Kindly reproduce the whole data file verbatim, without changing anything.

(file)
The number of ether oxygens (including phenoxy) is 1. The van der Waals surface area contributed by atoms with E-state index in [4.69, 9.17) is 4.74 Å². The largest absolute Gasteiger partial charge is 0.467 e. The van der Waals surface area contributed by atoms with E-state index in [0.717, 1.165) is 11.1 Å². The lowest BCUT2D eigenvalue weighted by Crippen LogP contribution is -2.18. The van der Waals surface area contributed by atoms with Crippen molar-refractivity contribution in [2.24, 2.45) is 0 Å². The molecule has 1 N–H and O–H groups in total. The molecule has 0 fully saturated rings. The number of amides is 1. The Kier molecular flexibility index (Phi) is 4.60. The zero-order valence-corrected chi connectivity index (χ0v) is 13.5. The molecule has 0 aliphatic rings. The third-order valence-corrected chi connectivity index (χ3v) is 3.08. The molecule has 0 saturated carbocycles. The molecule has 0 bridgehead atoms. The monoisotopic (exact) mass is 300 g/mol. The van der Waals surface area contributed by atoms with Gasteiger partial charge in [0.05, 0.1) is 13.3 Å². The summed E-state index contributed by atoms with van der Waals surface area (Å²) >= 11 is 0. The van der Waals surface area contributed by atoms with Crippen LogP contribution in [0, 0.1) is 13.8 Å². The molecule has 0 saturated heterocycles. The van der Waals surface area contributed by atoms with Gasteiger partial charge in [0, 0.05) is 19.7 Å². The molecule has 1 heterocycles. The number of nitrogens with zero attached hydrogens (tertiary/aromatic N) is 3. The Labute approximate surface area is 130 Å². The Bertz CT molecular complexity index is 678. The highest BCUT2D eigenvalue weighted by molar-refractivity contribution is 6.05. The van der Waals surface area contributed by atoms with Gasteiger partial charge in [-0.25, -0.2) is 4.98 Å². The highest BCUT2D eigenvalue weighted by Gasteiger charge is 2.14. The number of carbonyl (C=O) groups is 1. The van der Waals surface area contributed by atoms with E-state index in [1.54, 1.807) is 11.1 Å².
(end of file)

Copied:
The number of ether oxygens (including phenoxy) is 1. The van der Waals surface area contributed by atoms with E-state index in [4.69, 9.17) is 4.74 Å². The largest absolute Gasteiger partial charge is 0.467 e. The van der Waals surface area contributed by atoms with E-state index in [0.717, 1.165) is 11.1 Å². The lowest BCUT2D eigenvalue weighted by Crippen LogP contribution is -2.18. The van der Waals surface area contributed by atoms with Crippen molar-refractivity contribution in [2.24, 2.45) is 0 Å². The molecule has 1 N–H and O–H groups in total. The molecule has 0 fully saturated rings. The number of amides is 1. The Kier molecular flexibility index (Phi) is 4.60. The zero-order valence-corrected chi connectivity index (χ0v) is 13.5. The molecule has 0 aliphatic rings. The third-order valence-corrected chi connectivity index (χ3v) is 3.08. The molecule has 0 saturated carbocycles. The molecule has 0 bridgehead atoms. The monoisotopic (exact) mass is 300 g/mol. The van der Waals surface area contributed by atoms with Gasteiger partial charge in [0.05, 0.1) is 13.3 Å². The summed E-state index contributed by atoms with van der Waals surface area (Å²) >= 11 is 0. The van der Waals surface area contributed by atoms with Crippen LogP contribution in [0, 0.1) is 13.8 Å². The molecule has 0 saturated heterocycles. The van der Waals surface area contributed by atoms with Gasteiger partial charge in [0, 0.05) is 19.7 Å². The molecule has 1 heterocycles. The number of nitrogens with zero attached hydrogens (tertiary/aromatic N) is 3. The Labute approximate surface area is 130 Å². The Bertz CT molecular complexity index is 678. The highest BCUT2D eigenvalue weighted by molar-refractivity contribution is 6.05. The van der Waals surface area contributed by atoms with Gasteiger partial charge in [-0.25, -0.2) is 4.98 Å². The highest BCUT2D eigenvalue weighted by Gasteiger charge is 2.14. The number of carbonyl (C=O) groups is 1. The van der Waals surface area contributed by atoms with E-state index in [1.54, 1.807) is 11.1 Å².